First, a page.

Arts & Culture

Book Reviews: January 2020

The latest from Daniel McGhee and Reginald Dwayne Betts.


Chasing a Flawed Sun

Daniel McGhee (Phoenix Rising Publishing)

From page one, Daniel McGhee races down to the depths of hell on Earth and drags the reader along with him, every inch of the way. As painful as this memoir is to read—one horrifying, self-destructive story after the next—one can only imagine how painful it must’ve been to write, much less live. McGhee grew up a white, middle-class kid in Baltimore County, and in this gut-wrenchingly honest narrative, he takes us down the rabbit hole into his heroin addiction—but not before years of drinking every day and getting high on cocaine, Special K, and ecstasy (and selling them all, too), while constantly instigating fights, jumping people, pulling guns on people (seemingly nothing was off limits) and finding himself in and out of rehab—and prison. When retelling his story, he sometimes interrupts his own train of thought to comment on how ashamed he is, how lost and clueless he once was. Many addicts don’t find themselves living the happy ending, but this book serves as some hope. It’s a story every addict must know deeply, and this book would certainly resonate with them. But perhaps its greater gift lies in showing people who have not experienced addiction firsthand what it’s like—physically, mentally, emotionally, and spiritually—and why addicts keep “chasing a flawed sun.”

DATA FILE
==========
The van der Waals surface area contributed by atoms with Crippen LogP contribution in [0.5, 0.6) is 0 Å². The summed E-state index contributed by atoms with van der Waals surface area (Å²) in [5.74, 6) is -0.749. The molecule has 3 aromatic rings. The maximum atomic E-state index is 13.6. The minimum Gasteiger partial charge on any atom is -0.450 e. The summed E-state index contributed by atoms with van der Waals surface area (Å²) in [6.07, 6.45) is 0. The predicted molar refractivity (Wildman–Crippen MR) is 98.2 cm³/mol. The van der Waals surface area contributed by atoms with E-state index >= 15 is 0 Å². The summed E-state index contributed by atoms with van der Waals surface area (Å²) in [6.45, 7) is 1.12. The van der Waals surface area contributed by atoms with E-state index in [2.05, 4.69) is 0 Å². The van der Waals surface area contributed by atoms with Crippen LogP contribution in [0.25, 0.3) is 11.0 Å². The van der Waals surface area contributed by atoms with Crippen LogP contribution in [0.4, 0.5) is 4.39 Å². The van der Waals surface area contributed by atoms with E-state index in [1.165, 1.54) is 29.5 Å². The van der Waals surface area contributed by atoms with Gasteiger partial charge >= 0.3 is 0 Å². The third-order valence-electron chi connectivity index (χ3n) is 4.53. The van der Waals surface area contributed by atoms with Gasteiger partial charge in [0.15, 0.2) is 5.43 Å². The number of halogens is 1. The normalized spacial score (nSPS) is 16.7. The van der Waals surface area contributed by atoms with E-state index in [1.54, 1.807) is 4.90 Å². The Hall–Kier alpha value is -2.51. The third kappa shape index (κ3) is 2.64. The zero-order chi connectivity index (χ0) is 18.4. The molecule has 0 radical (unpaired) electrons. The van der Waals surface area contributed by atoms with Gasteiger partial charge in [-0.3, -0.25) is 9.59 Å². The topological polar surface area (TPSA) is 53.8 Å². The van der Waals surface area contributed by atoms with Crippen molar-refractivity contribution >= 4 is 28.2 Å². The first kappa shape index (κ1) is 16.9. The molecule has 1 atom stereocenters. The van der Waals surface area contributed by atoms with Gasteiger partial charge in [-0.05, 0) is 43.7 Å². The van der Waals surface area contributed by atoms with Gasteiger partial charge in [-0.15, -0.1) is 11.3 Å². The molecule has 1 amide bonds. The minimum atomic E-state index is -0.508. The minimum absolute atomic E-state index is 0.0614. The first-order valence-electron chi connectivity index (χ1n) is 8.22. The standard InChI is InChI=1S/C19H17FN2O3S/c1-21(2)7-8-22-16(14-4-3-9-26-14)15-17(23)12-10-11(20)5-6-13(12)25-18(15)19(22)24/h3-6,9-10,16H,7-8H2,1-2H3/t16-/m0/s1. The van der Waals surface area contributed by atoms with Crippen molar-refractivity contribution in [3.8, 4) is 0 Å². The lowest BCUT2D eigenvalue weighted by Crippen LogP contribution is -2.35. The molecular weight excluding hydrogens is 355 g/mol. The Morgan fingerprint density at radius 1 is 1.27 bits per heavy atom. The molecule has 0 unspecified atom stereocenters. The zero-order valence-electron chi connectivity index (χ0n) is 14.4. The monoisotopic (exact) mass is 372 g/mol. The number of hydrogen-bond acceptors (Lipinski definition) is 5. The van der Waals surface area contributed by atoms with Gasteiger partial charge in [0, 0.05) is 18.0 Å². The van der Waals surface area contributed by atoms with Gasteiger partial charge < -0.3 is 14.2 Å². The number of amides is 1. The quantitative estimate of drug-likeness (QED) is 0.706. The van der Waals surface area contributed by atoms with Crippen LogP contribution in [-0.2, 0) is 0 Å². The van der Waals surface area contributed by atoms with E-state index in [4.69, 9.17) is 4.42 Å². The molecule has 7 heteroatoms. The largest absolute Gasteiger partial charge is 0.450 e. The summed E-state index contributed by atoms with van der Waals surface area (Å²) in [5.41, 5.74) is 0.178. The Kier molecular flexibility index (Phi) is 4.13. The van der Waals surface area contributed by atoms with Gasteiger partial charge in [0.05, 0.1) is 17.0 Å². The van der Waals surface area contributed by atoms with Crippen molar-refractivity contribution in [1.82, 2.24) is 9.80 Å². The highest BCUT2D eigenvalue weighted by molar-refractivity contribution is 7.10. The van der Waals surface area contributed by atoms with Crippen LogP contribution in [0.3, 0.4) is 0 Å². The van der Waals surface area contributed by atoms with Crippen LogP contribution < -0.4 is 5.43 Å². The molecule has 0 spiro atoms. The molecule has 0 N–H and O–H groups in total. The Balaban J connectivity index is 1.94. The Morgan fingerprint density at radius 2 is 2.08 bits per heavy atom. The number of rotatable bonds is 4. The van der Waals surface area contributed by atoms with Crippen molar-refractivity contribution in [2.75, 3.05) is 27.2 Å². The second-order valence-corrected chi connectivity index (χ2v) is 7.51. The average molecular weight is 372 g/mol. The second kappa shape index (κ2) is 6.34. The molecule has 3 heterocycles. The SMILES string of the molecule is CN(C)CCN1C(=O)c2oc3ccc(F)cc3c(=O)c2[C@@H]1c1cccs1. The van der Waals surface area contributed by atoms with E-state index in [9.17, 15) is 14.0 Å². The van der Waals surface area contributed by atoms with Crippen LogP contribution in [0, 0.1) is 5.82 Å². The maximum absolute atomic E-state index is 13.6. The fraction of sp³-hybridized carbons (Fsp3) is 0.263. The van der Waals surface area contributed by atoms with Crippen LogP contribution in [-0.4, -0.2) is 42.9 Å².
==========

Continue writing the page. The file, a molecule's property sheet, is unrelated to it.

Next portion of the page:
Reginald Dwayne Betts (W.W. Norton & Company)

Whether delivering a one-two punch reminiscent of rap or the quiet revelations of a man brimming with wisdom, the poems in Reginald Dwayne Betts’ Felon traverse the realities of re-entering society post-incarceration. Throughout the book, he explores reconnecting with family, struggling to find viable work, facing the grievance of years lost, and ultimately learning to navigate the world as an ex-con. “Redaction is a dialect after prison,” he writes in the first poem. Originally from Prince George’s County, Betts was incarcerated nearly nine years for carjacking when he was 16. After his release, he graduated from Yale Law School and has since published a memoir and four collections of poetry. Perhaps the most compelling aspect to Felon are four poems that show Betts’ redactions in legal documents that had been filed by the Civil Rights Corps to challenge the continued incarceration of those who could not afford bail. Traditionally called blackout poems, this literary device has soared to new levels of meaning under Betts’ hand. Among the thick, black lines of his redactions are the words and phrases that he’s chosen to keep, ultimately transmuting the court documents into works of art.